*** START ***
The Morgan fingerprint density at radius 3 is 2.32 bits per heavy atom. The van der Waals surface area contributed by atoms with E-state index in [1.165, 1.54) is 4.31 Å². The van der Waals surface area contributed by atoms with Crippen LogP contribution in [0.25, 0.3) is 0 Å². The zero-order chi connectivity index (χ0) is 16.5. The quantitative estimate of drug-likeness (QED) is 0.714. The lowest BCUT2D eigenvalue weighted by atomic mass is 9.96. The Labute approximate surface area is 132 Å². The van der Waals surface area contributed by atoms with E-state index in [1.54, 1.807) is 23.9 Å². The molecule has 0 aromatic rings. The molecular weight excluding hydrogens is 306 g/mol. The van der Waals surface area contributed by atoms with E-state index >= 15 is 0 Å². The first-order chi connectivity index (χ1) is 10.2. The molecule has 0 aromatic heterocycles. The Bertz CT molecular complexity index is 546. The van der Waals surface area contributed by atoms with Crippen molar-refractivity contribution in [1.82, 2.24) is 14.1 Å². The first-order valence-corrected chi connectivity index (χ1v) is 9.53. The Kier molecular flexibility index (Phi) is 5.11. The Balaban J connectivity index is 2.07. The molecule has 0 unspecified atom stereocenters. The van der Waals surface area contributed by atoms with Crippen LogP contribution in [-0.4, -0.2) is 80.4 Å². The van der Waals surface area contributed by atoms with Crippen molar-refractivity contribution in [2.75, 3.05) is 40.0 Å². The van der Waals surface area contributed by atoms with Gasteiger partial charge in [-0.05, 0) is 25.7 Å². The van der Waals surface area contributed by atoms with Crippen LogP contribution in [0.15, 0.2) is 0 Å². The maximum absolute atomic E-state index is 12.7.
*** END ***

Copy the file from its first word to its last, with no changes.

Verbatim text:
The Morgan fingerprint density at radius 3 is 2.32 bits per heavy atom. The van der Waals surface area contributed by atoms with E-state index in [1.165, 1.54) is 4.31 Å². The van der Waals surface area contributed by atoms with Crippen LogP contribution in [0.25, 0.3) is 0 Å². The zero-order chi connectivity index (χ0) is 16.5. The quantitative estimate of drug-likeness (QED) is 0.714. The lowest BCUT2D eigenvalue weighted by atomic mass is 9.96. The Labute approximate surface area is 132 Å². The van der Waals surface area contributed by atoms with E-state index in [1.54, 1.807) is 23.9 Å². The molecule has 0 aromatic rings. The molecular weight excluding hydrogens is 306 g/mol. The van der Waals surface area contributed by atoms with E-state index >= 15 is 0 Å². The first-order chi connectivity index (χ1) is 10.2. The molecule has 0 aromatic heterocycles. The Bertz CT molecular complexity index is 546. The van der Waals surface area contributed by atoms with Crippen molar-refractivity contribution in [1.82, 2.24) is 14.1 Å². The first-order valence-corrected chi connectivity index (χ1v) is 9.53. The Kier molecular flexibility index (Phi) is 5.11. The Balaban J connectivity index is 2.07. The molecule has 0 unspecified atom stereocenters. The van der Waals surface area contributed by atoms with Crippen LogP contribution in [-0.4, -0.2) is 80.4 Å². The van der Waals surface area contributed by atoms with Crippen molar-refractivity contribution in [2.75, 3.05) is 40.0 Å². The van der Waals surface area contributed by atoms with Gasteiger partial charge in [-0.05, 0) is 25.7 Å². The van der Waals surface area contributed by atoms with Crippen LogP contribution in [0.15, 0.2) is 0 Å². The maximum absolute atomic E-state index is 12.7.